Euro Area: Business activity contracts at a softer pace in November
The flash Eurozone Composite Purchasing Managers Index (PMI) rose to 47.8 in November from 47.3 in October, which marked the worst reading in almost two years. However, the index remained entrenched below the 50 no-change threshold, signaling another contraction in business conditions compared to the prior month.
Novembers increase was led by a less pronounced contraction in manufacturing sector activity. New orders fell at a softer rate. Moreover, business confidence ticked up, although it remained subdued by historical standards. On the price front, both input and output inflation fell, thanks to easing supply constraints and reduced demand. That said, both remained elevated.
Commenting on the release, Chris Williamson, chief business economist at S&P Global Market Intelligence, stated:
“Its clear that manufacturing remains in a worryingly severe downturn, and service sector activity is also still under intense pressure, both largely as a result of the cost of living crisis and recent tightening of financial conditions. A recession therefore looks likely, though the latest data provide hope that the scale of the downturn may not be as severe as previously feared.”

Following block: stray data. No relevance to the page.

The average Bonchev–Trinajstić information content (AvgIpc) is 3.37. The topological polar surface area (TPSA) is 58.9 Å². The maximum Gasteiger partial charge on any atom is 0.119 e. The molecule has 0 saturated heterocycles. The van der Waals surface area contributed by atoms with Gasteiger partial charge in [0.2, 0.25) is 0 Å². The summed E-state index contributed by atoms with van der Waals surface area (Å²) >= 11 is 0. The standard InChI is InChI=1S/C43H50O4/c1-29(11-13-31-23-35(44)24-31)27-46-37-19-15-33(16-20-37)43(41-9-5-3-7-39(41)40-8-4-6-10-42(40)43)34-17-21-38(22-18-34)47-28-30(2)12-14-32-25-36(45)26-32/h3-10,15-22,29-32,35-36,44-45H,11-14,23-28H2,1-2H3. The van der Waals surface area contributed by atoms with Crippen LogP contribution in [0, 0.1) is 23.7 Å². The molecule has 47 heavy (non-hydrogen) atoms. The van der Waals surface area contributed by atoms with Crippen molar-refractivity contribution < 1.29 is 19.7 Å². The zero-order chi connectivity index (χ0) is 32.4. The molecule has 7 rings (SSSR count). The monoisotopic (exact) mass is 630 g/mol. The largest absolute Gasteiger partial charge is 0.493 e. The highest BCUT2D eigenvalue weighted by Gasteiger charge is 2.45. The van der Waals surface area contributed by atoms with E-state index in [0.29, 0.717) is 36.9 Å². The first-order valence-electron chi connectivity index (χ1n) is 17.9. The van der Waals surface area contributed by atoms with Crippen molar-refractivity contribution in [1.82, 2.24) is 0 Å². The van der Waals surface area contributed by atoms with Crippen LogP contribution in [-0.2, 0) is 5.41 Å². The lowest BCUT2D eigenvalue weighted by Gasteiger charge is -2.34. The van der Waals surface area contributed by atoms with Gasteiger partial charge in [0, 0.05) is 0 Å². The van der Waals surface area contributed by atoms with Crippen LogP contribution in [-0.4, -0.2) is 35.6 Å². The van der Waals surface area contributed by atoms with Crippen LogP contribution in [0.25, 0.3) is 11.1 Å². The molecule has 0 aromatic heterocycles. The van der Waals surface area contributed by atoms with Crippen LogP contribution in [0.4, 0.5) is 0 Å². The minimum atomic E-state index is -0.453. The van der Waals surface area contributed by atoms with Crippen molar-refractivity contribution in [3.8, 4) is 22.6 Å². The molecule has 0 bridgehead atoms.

Meanwhile, Bert Colijn, senior economist at ING, said:
“The upside to the clearly recessionary environment is that inflationary pressures are fading. Weaker demand, lower energy prices than in August and easing supply-side problems are all contributing to a softening of price pressures. While energy prices remain volatile and businesses are likely to still price through some of the higher costs incurred, these factors do point to a turning point in the inflation rate around the turn of the year.”
FocusEconomics Consensus Forecast panelists expect fixed investment to expand 3.6% in 2023, which is unchanged from last months forecast. For 2024, panelists see fixed investment increasing 3.1%.